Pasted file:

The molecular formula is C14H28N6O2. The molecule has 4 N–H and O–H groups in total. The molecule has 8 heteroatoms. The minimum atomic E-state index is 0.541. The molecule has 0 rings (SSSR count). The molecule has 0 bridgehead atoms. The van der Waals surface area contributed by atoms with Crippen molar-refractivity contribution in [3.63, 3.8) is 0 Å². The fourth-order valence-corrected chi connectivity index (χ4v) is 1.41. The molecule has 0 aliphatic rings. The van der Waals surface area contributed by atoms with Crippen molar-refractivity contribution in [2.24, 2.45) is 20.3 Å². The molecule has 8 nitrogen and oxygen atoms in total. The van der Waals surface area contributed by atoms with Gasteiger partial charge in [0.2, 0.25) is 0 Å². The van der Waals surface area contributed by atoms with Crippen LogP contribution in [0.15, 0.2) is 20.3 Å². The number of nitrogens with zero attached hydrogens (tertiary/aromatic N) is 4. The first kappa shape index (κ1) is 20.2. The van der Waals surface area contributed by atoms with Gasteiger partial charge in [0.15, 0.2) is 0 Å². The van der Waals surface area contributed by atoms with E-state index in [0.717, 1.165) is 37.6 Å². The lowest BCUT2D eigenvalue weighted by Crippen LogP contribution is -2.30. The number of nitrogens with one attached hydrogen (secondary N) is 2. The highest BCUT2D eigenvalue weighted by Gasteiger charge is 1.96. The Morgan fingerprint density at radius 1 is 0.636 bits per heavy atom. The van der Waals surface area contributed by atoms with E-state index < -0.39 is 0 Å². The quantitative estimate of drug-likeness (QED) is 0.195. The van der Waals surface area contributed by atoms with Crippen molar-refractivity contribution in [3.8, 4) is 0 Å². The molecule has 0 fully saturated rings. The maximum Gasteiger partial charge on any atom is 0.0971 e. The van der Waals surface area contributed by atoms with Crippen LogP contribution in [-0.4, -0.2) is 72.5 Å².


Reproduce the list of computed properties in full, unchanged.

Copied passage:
The molecular formula is C14H28N6O2. The molecule has 4 N–H and O–H groups in total. The molecule has 8 heteroatoms. The minimum atomic E-state index is 0.541. The molecule has 0 rings (SSSR count). The molecule has 0 bridgehead atoms. The van der Waals surface area contributed by atoms with Crippen molar-refractivity contribution in [3.63, 3.8) is 0 Å². The fourth-order valence-corrected chi connectivity index (χ4v) is 1.41. The molecule has 0 aliphatic rings. The van der Waals surface area contributed by atoms with Crippen molar-refractivity contribution in [2.24, 2.45) is 20.3 Å². The molecule has 8 nitrogen and oxygen atoms in total. The van der Waals surface area contributed by atoms with Gasteiger partial charge in [0.2, 0.25) is 0 Å². The van der Waals surface area contributed by atoms with Crippen LogP contribution in [0.15, 0.2) is 20.3 Å². The number of nitrogens with zero attached hydrogens (tertiary/aromatic N) is 4. The first kappa shape index (κ1) is 20.2. The van der Waals surface area contributed by atoms with Gasteiger partial charge in [0.15, 0.2) is 0 Å². The van der Waals surface area contributed by atoms with E-state index in [0.717, 1.165) is 37.6 Å². The lowest BCUT2D eigenvalue weighted by Crippen LogP contribution is -2.30. The number of nitrogens with one attached hydrogen (secondary N) is 2. The highest BCUT2D eigenvalue weighted by Gasteiger charge is 1.96. The Morgan fingerprint density at radius 1 is 0.636 bits per heavy atom. The van der Waals surface area contributed by atoms with E-state index < -0.39 is 0 Å². The quantitative estimate of drug-likeness (QED) is 0.195. The van der Waals surface area contributed by atoms with Crippen molar-refractivity contribution in [3.8, 4) is 0 Å². The molecule has 0 fully saturated rings. The maximum Gasteiger partial charge on any atom is 0.0971 e. The van der Waals surface area contributed by atoms with Crippen LogP contribution in [-0.4, -0.2) is 72.5 Å².